Fox News' Special Report helped GOP presidential hopeful Sen. Rand Paul (R-KY) reframe the reproductive choice debate by misleadingly hyping a poll that found that a majority of Americans support a legal ban on abortion after 20 weeks of pregnancy. But abortions after 20 weeks of pregnancy are extremely rare and studies show a majority of Americans continue to support access to abortions in cases of rape, incest, and various other health care reasons.
According to Politico, on April 8, Sen. Paul "refused to tell The Associated Press whether he would support exceptions for abortions in instances of rape or incest or if the birth of a child would risk the mother's life." Later that day, Paul told journalists in New Hampshire, "Why don't we ask the DNC" whether it is "OK to kill a 7-pound baby in the uterus."
Paul's comment was lauded by right-wing media, and on the April 16 edition of Fox News' Special Report host Bret Baier and correspondent Shannon Bream claimed his statement put Democrats on the "defensive" over "views on abortion most Americans find extreme." During the segment, Bream highlighted a Quinnipiac poll showing "a majority of Americans support legislation that would ban most abortions after 20 weeks into a pregnancy," to paint Democrats as extreme. Later in the show, panelists A.B. Stoddard, Charles Krauthammer, and Steve Hayes applauded Paul for "flipping the script" and exposing Democrats' "extremism" on reproductive choice. Hayes called him "absolutely brilliant" saying he "reframed the issue entirely," and Charles Krauthammer praised Paul's move saying banning abortion is "the right thing to do, and it's a winning issue."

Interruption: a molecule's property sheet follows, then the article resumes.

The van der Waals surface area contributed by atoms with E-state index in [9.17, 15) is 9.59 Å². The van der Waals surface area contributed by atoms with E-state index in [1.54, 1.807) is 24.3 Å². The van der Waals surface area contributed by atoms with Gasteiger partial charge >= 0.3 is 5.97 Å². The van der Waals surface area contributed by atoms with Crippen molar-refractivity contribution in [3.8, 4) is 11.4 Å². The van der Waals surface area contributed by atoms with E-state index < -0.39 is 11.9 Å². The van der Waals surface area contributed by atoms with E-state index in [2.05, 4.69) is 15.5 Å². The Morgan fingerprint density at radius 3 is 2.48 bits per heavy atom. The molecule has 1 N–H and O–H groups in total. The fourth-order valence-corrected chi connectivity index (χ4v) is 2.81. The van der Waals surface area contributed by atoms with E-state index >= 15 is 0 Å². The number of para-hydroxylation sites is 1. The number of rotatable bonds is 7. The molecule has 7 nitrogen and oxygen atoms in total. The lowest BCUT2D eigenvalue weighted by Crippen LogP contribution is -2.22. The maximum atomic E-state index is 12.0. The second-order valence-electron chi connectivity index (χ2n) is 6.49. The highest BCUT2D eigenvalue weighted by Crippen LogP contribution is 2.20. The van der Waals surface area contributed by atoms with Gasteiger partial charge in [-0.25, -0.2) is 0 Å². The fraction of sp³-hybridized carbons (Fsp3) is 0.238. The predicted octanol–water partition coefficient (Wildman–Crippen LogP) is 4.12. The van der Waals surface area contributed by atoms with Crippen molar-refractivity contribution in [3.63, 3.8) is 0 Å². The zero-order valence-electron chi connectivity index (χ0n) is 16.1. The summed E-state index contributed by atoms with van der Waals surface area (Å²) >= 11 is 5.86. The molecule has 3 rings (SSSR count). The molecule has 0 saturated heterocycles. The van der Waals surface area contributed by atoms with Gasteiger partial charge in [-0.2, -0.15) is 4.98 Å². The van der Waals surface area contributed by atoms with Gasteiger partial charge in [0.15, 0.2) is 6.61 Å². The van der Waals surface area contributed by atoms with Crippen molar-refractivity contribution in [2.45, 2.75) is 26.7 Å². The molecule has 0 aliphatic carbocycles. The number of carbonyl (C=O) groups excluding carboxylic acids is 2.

Fox's praise for Paul's misleading characterization of the reproductive choice debate is unsurprising given the network's history of helping the GOP rebrand itself - as Bloomberg Politics' David Weigel pointed out, Paul's attempt to flip the script was "exactly what the pro-life Susan B. Anthony List PAC ha[s] been advising Republicans to do since 2012."
Since President Obama's second inauguration, Sen. Rand Paul has appeared 119 times on Fox News' evening and primetime programming and Fox News Sunday, far outpacing the other declared and likely Republican presidential candidates not employed by the network. On the other end of the spectrum, former Florida Governor Jeb Bush has appeared on the programs studied only three times.
Among the potential candidates that were on Fox News' payroll for all or part of the duration of this study, Fox News contributor John Bolton has made 171 appearances, more often than Mike Huckabee and Ben Carson -- who were both dropped by the network over their presidential aspirations -- combined.
When Texas Senator Ted Cruz announced last month that he is seeking the Republican 2016 presidential nomination, his first TV interview, unsurprisingly, was a full hour on Sean Hannity's show. The same night, Rand Paul (and perennial fake presidential candidate Donald Trump) appeared on Megyn Kelly's show to react to Cruz's announcement and discuss their own presidential aspirations.